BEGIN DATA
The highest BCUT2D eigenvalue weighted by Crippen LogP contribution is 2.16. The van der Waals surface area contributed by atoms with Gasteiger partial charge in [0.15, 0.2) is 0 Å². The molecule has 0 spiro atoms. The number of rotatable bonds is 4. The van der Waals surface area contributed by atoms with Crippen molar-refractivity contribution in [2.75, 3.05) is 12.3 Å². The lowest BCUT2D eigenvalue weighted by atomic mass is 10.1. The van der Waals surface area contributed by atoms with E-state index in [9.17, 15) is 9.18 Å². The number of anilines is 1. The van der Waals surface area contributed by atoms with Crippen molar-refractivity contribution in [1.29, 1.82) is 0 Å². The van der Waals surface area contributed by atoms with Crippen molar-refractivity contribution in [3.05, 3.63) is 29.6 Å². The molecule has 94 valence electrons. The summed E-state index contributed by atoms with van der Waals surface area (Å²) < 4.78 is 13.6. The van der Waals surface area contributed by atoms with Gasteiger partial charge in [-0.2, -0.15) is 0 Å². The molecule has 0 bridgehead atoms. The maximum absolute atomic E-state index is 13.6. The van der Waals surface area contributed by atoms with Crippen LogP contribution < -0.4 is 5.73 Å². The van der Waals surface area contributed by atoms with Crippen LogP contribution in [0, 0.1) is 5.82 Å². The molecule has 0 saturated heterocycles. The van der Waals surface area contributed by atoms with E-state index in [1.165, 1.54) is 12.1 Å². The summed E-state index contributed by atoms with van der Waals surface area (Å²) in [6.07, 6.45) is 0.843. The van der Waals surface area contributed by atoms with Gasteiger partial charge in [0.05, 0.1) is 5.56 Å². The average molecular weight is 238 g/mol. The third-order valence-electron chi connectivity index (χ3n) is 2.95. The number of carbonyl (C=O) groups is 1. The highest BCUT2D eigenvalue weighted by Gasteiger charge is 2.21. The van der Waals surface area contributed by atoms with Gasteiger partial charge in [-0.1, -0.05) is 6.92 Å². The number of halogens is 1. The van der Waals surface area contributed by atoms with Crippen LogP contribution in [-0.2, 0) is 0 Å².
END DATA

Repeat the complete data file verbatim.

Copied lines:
The highest BCUT2D eigenvalue weighted by Crippen LogP contribution is 2.16. The van der Waals surface area contributed by atoms with Gasteiger partial charge in [0.15, 0.2) is 0 Å². The molecule has 0 spiro atoms. The number of rotatable bonds is 4. The van der Waals surface area contributed by atoms with Crippen molar-refractivity contribution in [2.75, 3.05) is 12.3 Å². The lowest BCUT2D eigenvalue weighted by atomic mass is 10.1. The van der Waals surface area contributed by atoms with E-state index in [9.17, 15) is 9.18 Å². The number of anilines is 1. The van der Waals surface area contributed by atoms with Crippen molar-refractivity contribution in [1.29, 1.82) is 0 Å². The van der Waals surface area contributed by atoms with Crippen molar-refractivity contribution in [3.05, 3.63) is 29.6 Å². The molecule has 94 valence electrons. The summed E-state index contributed by atoms with van der Waals surface area (Å²) < 4.78 is 13.6. The van der Waals surface area contributed by atoms with Gasteiger partial charge in [-0.2, -0.15) is 0 Å². The molecule has 0 bridgehead atoms. The maximum absolute atomic E-state index is 13.6. The van der Waals surface area contributed by atoms with Crippen LogP contribution < -0.4 is 5.73 Å². The van der Waals surface area contributed by atoms with Crippen LogP contribution in [0, 0.1) is 5.82 Å². The molecule has 0 saturated heterocycles. The van der Waals surface area contributed by atoms with E-state index in [1.165, 1.54) is 12.1 Å². The summed E-state index contributed by atoms with van der Waals surface area (Å²) in [6.07, 6.45) is 0.843. The van der Waals surface area contributed by atoms with Gasteiger partial charge in [0.05, 0.1) is 5.56 Å². The average molecular weight is 238 g/mol. The third-order valence-electron chi connectivity index (χ3n) is 2.95. The number of carbonyl (C=O) groups is 1. The highest BCUT2D eigenvalue weighted by Gasteiger charge is 2.21. The van der Waals surface area contributed by atoms with Gasteiger partial charge in [-0.1, -0.05) is 6.92 Å². The number of halogens is 1. The van der Waals surface area contributed by atoms with Crippen LogP contribution in [-0.2, 0) is 0 Å².